The Senate Republican Policy Committee this afternoon holds a hearing (partisan, no legislative authority) on what they’re calling the “Employee NO Choice Act.” It’s at 3 p.m., Dirksen 562. (Details.)

House Hearings: A House Education and Labor subcommittee today holds a field hearing in Albany, N.Y., “New Innovations and Best Practices Under the Workforce Investment Act.” It’s cap and trade week at House Ways & Means. On Tuesday, the Trade subcommittee considers the trade elements; on Thursday the full committee weighs price volatility in climate change legislation, i.e., maximizing government revenues. Two House Natural Resources subcommittees on Tuesday hold a joint hearing, “Energy Development on the Outer Continental Shelf and the Future of our Oceans.” Environmental groups are really promoting this one, promising to give committee members bottles of oily rocks. On Tuesday, a House Science subcommittee examines federal vehicle technology R&D. The full Science Committee on Wednesday marks up the Electronic Waste Research and Development Act and H.R.1145, the “National Water Research and Development Initiative Act.”  (Hearing details.) On Thursday, a different Science subcommittee reviews, “Aviation and the Emerging Use of Biofuels.” More testimony from Paul Krugman this week, appearing at a House Appropriations subcommittee hearing Wednesday, “Raising Wages and Living Standards for families and Workers.” Also Wednesday, Financial Services marks up legislation to eliminate bonuses to “government firms receiving Troubled Asset Relief Program funds, including Fannie Mae and Freddie Mac.” (Chairman Frank news release. Relevant Wall Street Journal editorial.) On Thursday, the full Financial Services Committee holds a hearing, “Addressing the Need for Comprehensive Regulatory Reform.” Treasury Secretary Geithner testifies.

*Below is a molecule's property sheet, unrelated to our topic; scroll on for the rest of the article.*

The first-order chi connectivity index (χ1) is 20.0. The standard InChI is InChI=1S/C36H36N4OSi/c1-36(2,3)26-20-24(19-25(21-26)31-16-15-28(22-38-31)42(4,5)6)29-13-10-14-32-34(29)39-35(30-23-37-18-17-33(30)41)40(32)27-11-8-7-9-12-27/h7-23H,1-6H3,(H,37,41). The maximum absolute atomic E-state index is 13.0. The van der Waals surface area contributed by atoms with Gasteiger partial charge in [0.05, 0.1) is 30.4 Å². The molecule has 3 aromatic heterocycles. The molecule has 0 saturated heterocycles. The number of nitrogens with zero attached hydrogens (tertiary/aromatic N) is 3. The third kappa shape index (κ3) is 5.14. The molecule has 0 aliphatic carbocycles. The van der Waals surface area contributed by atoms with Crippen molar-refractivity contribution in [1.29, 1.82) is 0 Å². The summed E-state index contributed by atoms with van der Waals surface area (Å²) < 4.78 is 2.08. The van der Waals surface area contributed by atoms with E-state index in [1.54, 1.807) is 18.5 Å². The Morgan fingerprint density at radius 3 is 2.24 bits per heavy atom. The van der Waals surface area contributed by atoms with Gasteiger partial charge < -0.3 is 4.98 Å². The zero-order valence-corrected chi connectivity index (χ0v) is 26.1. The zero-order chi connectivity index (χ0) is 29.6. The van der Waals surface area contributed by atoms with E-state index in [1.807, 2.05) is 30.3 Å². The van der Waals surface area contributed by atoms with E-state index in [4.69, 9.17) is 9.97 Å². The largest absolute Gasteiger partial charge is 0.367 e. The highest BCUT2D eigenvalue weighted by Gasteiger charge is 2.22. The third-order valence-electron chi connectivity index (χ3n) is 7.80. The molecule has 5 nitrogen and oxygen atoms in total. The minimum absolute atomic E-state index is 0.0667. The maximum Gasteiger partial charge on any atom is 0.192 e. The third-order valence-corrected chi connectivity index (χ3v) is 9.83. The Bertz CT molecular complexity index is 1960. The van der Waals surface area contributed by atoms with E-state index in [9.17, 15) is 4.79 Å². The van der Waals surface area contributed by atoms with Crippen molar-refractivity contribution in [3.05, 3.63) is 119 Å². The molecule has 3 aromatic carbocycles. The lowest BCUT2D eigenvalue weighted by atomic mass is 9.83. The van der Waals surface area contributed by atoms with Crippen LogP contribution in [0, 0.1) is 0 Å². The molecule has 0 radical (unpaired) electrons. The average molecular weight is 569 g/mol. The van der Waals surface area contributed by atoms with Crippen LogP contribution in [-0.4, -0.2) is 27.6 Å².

In addition, the House Appropriations Committee and subcommittees have really kicked up the hearing schedule this week. For the full list, go here. But we do highlight this one in light of the public firestorm over the Consumer Product Safety Improvement Act: March 25, Subcommittee on Financial Services, and General Government, on U.S. Consumer Product Safety Commission, 10 a.m., 2220 Rayburn.

Executive Branch: Secretary Clinton travels to Mexico City and Monterrey Wednesday and Thursday, discussing the Merida Initiative and perhaps, one hopes, cross-border trucking. Vice President travels to Costa Rica and Chile. Treasury Secretary Geithner goes to Colombia this weekend, speaking at the Inter-American Development Bank’s general assembly in Medellin on Sunday. One hopes the U.S.-Colombia Free Trade Agreement comes up.

Economic Reports: Existing Home Sales on Monday, Durable Goods Orders on Wednesday and the February Personal Income and Spending report on Friday. For more, see Briefing.com.

Join the discussion One Comment

  • judythornton says:

    No one can trust him for a lot of reasons. First, his tax problem. Highly unlikely it was an honest mistake. 2nd, he was a main author of TARP, which has yet to be effective. 3: He lied about the AIG bonuses. He knew, bonuses flew; and now the story changes because of outrage. We don’t have honest people. They must have another agenda, otherwise they’d be totally honest.

    It is well documented to a point there is not a question they are not telling the truth. Here is why O and G are spewing misinformation!